Mar 2015

Govt steps up fight against TB

Written by Noluthando Mkhize
Correctional service facilities, mineworkers, and communities will receive special attention in the fight against Tuberculosis (TB).

Tuberculosis remains one of the major killers in South Africa.This was revealed by Minister of Health Dr Aaron Motsoaledi during the Social Sector Cluster media briefing held recently.

Minister Motsoaledi noted that TB kills 80 per cent of HIV positive people. He said his department would roll out a massive TB screening programme, which would be similar to the HIV counselling and testing campaign rolled out in 2010 that resulted in 20 million people being tested.

He added that six mining districts would also receive a special focus during this campaign - Lejweleputswa in the Free State, the Kenneth Kaunda and Bojanala districts in the North West, Carletonville in Gauteng and Waterberg and Sekhukhune District in Limpopo.

“In all those districts, every single human being will have to be screened as a part of this programme. We will screen kids at school, mineworkers and communities. Anyone visiting a health facility for anything will be asked to subject themselves to be screened for TB,” he said.

“We want this programme to be massive.”

During the State of the Nation Address, President Jacob Zuma said while a lot of attention had been dedicated to the fight against HIV/Aids, TB remained one of the major killers in South Africa.

Adding to this, Social Development Minister Bathabile Dlamini, who is also the chairperson of the Social Sector Cluster said Statistician-General Pali Lehohla announced last year that TB was the underlying cause of death to 40 542 people.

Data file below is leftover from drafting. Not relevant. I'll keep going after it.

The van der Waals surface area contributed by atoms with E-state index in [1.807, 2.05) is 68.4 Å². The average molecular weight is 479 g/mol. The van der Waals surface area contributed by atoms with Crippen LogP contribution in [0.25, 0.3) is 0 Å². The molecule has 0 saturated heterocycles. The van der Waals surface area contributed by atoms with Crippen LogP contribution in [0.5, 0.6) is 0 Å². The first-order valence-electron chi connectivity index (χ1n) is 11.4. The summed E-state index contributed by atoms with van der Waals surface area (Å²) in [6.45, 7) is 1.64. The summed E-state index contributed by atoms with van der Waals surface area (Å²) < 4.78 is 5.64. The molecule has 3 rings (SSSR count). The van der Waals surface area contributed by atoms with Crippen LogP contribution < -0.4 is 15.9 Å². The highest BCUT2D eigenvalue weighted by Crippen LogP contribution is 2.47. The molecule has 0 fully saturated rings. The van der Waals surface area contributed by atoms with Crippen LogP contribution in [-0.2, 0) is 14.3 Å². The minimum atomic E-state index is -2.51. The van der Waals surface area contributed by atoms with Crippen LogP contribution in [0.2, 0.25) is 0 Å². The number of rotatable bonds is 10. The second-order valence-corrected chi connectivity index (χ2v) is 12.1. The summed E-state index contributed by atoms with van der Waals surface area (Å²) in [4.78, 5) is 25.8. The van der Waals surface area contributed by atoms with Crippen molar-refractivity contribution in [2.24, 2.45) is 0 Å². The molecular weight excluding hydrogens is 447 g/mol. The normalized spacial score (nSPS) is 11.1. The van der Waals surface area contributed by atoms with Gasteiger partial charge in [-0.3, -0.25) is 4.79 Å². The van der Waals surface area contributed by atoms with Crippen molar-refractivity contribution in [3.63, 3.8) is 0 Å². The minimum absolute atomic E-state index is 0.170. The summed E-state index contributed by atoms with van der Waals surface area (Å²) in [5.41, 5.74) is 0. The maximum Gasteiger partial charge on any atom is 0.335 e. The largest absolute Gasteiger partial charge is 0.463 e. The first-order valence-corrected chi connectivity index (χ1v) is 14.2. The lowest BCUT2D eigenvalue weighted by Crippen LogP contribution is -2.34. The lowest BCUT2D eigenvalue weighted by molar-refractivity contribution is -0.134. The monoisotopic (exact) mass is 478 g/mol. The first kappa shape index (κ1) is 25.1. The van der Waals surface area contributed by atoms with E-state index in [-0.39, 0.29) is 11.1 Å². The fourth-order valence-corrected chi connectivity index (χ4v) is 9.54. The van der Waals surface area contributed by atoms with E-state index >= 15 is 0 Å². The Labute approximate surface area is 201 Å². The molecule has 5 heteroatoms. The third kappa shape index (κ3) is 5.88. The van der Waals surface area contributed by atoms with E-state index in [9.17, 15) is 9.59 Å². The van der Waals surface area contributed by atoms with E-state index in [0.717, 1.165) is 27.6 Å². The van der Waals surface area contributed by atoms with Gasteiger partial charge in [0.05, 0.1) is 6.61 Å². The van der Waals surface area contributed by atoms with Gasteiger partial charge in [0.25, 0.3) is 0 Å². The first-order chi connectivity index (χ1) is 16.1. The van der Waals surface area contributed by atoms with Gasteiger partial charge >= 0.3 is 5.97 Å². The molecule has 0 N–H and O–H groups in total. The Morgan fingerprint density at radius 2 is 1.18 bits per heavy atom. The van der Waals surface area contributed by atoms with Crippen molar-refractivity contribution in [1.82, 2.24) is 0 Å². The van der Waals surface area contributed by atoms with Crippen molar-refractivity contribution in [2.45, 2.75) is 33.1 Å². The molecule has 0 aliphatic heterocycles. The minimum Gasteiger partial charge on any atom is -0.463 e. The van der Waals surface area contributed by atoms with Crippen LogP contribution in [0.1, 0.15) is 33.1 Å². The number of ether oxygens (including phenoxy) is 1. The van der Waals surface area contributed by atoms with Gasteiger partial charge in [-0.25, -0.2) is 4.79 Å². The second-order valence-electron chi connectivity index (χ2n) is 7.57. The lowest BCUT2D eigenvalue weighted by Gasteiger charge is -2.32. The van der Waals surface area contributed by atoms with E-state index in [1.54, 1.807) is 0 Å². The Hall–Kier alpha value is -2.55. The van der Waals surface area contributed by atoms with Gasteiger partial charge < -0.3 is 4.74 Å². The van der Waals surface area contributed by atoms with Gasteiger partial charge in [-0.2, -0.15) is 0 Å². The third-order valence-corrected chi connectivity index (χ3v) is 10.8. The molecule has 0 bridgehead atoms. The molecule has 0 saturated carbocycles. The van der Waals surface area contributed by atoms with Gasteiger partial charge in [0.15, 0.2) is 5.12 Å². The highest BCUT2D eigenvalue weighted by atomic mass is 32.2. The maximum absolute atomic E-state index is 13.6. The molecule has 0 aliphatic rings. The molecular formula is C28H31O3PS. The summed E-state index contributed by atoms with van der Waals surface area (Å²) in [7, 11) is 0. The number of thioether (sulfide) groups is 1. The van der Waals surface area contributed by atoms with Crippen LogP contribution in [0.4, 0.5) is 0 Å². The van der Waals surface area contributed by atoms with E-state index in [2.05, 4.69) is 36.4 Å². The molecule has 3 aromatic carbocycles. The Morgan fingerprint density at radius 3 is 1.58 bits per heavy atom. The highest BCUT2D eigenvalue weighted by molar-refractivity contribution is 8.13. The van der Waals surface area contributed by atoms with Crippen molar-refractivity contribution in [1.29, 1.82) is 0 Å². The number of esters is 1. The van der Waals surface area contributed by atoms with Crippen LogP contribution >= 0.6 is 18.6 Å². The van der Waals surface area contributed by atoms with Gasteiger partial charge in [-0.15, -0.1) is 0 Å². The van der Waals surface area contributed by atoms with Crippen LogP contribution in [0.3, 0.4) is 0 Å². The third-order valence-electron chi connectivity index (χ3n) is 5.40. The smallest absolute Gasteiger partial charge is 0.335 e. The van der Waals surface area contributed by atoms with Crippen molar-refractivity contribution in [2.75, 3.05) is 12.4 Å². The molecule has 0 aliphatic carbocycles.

“In response, we have mobilised more resources both from within government and donors in order to turn the tide on new TB infections,” said Minister Dlamini.

Improving health care facilities

The cluster will focus on the implementation of Operation Phakisa for Ideal Clinics launched in November last year.

“Currently 10 clinics are enrolled and by the end of the current financial year, we would have enrolled a third of 3 500 clinics in the public sector.

“Our people will experience first-class treatment in first-class health facilities and this process will roll out over the next three years to cover all public health clinics.”

Minister Dlamini also gave an update on the mobile phone service called MomConnect launched last year, which helps pregnant mothers have healthy pregnancies, safe deliveries and healthy babies.

“We have connected over 250 000 pregnant women to the programme.”

The Social Sector Cluster consists of the Departments of Cooperative Governance and Traditional Affairs, Water and Sanitation, Human Settlements, Labour, Public Works, Rural Development and Land Reform, Transport, Arts and Culture, Basic Education, Health, Higher Education and Training, Labour, Science and Technology, and Sport and Recreation.

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